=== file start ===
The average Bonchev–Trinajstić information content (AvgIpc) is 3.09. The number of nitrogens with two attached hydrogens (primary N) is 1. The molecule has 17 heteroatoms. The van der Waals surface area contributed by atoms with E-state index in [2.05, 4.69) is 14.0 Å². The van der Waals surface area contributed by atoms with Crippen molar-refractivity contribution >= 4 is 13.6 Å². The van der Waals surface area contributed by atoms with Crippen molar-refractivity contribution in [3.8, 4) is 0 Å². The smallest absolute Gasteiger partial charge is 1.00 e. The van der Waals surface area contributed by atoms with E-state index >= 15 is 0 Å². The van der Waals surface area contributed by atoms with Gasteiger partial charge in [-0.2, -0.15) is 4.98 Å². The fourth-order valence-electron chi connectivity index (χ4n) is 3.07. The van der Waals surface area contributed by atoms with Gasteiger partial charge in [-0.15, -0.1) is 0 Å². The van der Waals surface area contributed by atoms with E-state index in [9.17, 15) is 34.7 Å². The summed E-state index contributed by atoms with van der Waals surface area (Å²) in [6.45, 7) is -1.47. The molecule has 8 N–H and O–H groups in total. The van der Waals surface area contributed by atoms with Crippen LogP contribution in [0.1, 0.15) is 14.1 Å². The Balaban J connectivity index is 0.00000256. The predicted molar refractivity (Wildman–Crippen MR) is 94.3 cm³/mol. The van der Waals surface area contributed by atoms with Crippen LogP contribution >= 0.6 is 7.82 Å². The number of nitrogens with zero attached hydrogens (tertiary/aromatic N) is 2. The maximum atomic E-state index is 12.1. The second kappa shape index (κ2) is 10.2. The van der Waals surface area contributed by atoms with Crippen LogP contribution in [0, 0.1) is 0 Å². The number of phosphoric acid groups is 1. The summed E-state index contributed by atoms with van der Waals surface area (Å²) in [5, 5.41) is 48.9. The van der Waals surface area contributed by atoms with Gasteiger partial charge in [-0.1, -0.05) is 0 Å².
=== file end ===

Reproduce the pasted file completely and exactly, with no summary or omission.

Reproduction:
The average Bonchev–Trinajstić information content (AvgIpc) is 3.09. The number of nitrogens with two attached hydrogens (primary N) is 1. The molecule has 17 heteroatoms. The van der Waals surface area contributed by atoms with E-state index in [2.05, 4.69) is 14.0 Å². The van der Waals surface area contributed by atoms with Crippen molar-refractivity contribution >= 4 is 13.6 Å². The van der Waals surface area contributed by atoms with Crippen molar-refractivity contribution in [3.8, 4) is 0 Å². The smallest absolute Gasteiger partial charge is 1.00 e. The van der Waals surface area contributed by atoms with E-state index >= 15 is 0 Å². The van der Waals surface area contributed by atoms with Gasteiger partial charge in [-0.2, -0.15) is 4.98 Å². The fourth-order valence-electron chi connectivity index (χ4n) is 3.07. The van der Waals surface area contributed by atoms with Gasteiger partial charge in [-0.15, -0.1) is 0 Å². The van der Waals surface area contributed by atoms with E-state index in [9.17, 15) is 34.7 Å². The summed E-state index contributed by atoms with van der Waals surface area (Å²) in [6.45, 7) is -1.47. The molecule has 8 N–H and O–H groups in total. The van der Waals surface area contributed by atoms with Crippen LogP contribution in [0.1, 0.15) is 14.1 Å². The Balaban J connectivity index is 0.00000256. The predicted molar refractivity (Wildman–Crippen MR) is 94.3 cm³/mol. The van der Waals surface area contributed by atoms with Crippen LogP contribution >= 0.6 is 7.82 Å². The number of nitrogens with zero attached hydrogens (tertiary/aromatic N) is 2. The maximum atomic E-state index is 12.1. The second kappa shape index (κ2) is 10.2. The van der Waals surface area contributed by atoms with Crippen LogP contribution in [0, 0.1) is 0 Å². The number of phosphoric acid groups is 1. The summed E-state index contributed by atoms with van der Waals surface area (Å²) in [5, 5.41) is 48.9. The van der Waals surface area contributed by atoms with Gasteiger partial charge in [-0.1, -0.05) is 0 Å².